I need a fix and Jay at the PX is my medicine man. But I’m getting ahead of myself.
PX is the latest brainchild of DC restaurant wonders Chef Cathal Armstrong, wife and business partner Meshelle Armstrong and sommelier/mixologist Todd Thrasher. Leaders of Restaurant Eve and Eammon’s, the trio set their sights on creating an upscale cocktail experience with a throwback to 1920s speakeasy glamour. True to its Prohibition influence, PX has no sign, a phone line that is “family only,” and is admittance by reservation only. Armstrong and company made a concerted effort to keep this lounge an intimate experience free of crowds and noise: PX holds a maximum of 35 patrons at at time.
When we arrived at the front door of PX – the blue light around the corner from Eamonn’s – I was ready to be annoyed. I’d mostly heard about it as “that Old Town place where you need a password to get in.” We don’t typically go in for lounges and restaurants that are exclusive simply for the cache of being exclusive. I was goaded into making a PX reservation when a dapper co-worker regaled me with doorside rejection and not even knowing how to get the reservation line. After calling Eammon’s and asking to be transferred to PX, I was placed onto a voicemail system where the recording reminded me “remember, your reseservation is only a request.” Great. A day or so later, a voicemail from Clinton, PX’s manager, let me know we had a 9:15 spot.
So here we are. A well-coiffed group ahead of us give themselves a last minute grooming before knocking on the door and informing the doorman (host and server Barry) in their most I-am-so-over-it-and-cool tones that they’d like to come in.
Barry: Lovely. Do you have a reservation?
Barry: I’m sorry. You need a reservation.
[A group of about 6 walk out the door]
Over-Its: There’s no room at all?
Barry: Sorry. Here’s our card. Feel free to call to make a reservation.
Over-Its: A reservation for later tonight?
Barry: No. We’re all full tonight.
I turn to Mike and roll my eyes. Are we really going to have to argue with someone for the honor of spending our money on their business? Turns out, no. Barry had our name on the list and we were escorted in without incident. On our way up the stairs, Barry turns to mention that they are expecting a VIP this evening so they’ve had to be extra vigilant at the door.
“Oh, a VIP? Who is it?”
“Thomas Keller? He’s the chef at French Laundry. He dined at Eve last night and we think he may stop by here tonight.”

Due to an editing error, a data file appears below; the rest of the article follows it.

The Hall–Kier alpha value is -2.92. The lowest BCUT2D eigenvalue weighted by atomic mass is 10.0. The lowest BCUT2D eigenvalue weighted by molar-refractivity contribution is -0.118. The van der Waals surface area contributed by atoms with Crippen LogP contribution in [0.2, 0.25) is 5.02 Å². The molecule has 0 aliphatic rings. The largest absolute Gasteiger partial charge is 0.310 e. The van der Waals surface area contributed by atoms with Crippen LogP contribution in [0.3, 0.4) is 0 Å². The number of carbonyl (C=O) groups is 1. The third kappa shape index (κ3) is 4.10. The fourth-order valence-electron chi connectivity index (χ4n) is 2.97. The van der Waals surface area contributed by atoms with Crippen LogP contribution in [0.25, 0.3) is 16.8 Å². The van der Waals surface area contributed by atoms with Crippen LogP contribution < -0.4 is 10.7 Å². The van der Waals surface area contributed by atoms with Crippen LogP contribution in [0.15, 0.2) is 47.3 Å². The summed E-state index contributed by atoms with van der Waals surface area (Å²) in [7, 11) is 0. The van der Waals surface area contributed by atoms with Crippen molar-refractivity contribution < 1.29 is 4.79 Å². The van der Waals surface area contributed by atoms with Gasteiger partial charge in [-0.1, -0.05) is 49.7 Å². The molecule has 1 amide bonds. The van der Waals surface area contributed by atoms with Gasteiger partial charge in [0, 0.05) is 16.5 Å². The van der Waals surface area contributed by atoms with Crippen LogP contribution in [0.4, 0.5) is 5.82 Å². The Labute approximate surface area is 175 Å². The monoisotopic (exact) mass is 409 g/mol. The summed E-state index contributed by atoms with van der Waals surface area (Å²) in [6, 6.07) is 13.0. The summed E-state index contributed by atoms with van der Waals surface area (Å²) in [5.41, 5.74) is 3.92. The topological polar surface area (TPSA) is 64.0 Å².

Thomas Keller? Thomas freaking Keller! Here?! This is the foodie equivalent of spotting Mick Jagger at a jam session.
Barry seats us in a front room where we are eventually joined by a small group and a handful of other couples, although the volume stays on a low murmur. The room is lit primarily by candles, which added to the romantic ambience. However, I did wish for more light to inspect our surroundings; this place is beautiful. The speakeasy association led me to expect a seedy backroom but PX is more like crashing the party of a well-appointed townhome. Chandeliers, molding, sleek seating… No details are left to chance, right down to the faux-leather covered handrails on the stairs. It reminded me of a more intimate version of Chicago’s Violet Hour.
Barry returns soon set a plate of housemade potato chips and take our order: this is when the real fun begins. Thrasher’s thumbprint is all over the menu, which hosts over 20 cocktails ranging from $12 – $16 each. There is nary a cosmo nor vodka tonic to be seen and the house rules advise you against ordering anything so pedantic if you want to stay in the good graces of the establishment. This is also where Medicine Man Jay comes in to play. On the evening we attended, Jay (also an Eve veteran) was a veritable ninja behind the bar – mixing, shaking, stirring and entertaining. The drinks available at PX include tonic made in-house, a seemingly endless number of syrups, potions and infusions. The Sherlock Holmes offers a smooth single malt scotch, lagsang souchong tea and lemon syrup to create a surprisingly earthy refreshment. The Smoker’s Delight, made with tobacco honey syrup and bourbon was phenomenal and reminded me of some of the Olympic-worthy cocktails we’d had at LAB bar in London.
However, the BLT was the real show stopper. If you heard a strange pop in Old Town last Thursday night, it was our minds being blown. Made with bacon-infused vodka, tomato water and a frozen-lettuce icecube, Mike took one sip and his eyes spun until they landed on jackpot.
We started out PX skeptics but by the end of the evening we were converts. Yes, the reservation system is inconvenient and the low audience threshold prevents you from hosting your blow out birthday party there, but the filter is the point. Now that I’ve had a chance to experience it first hand, I appreciate it. It’s a comfortable oasis to know a place in DC where you can have a civilized evening with high-end, thoughtful cocktails. Bearing that in mind, here are a few pieces of (unsolicited) advice:
1. Patience. Both with the reservation system and the time it takes for your drinks to arrive. Both are worth it.
3. The front room is the most secluded and romantic. The bar is where the action is. Jay indicated they don’t take reservations by space but you can request it when you call.
On King Street, around the corner from Eammon’s (look for the blue light)
Wednesday – Saturday, 7pm on
Reservations: Call Eammon’s and ask for the PX reservation line.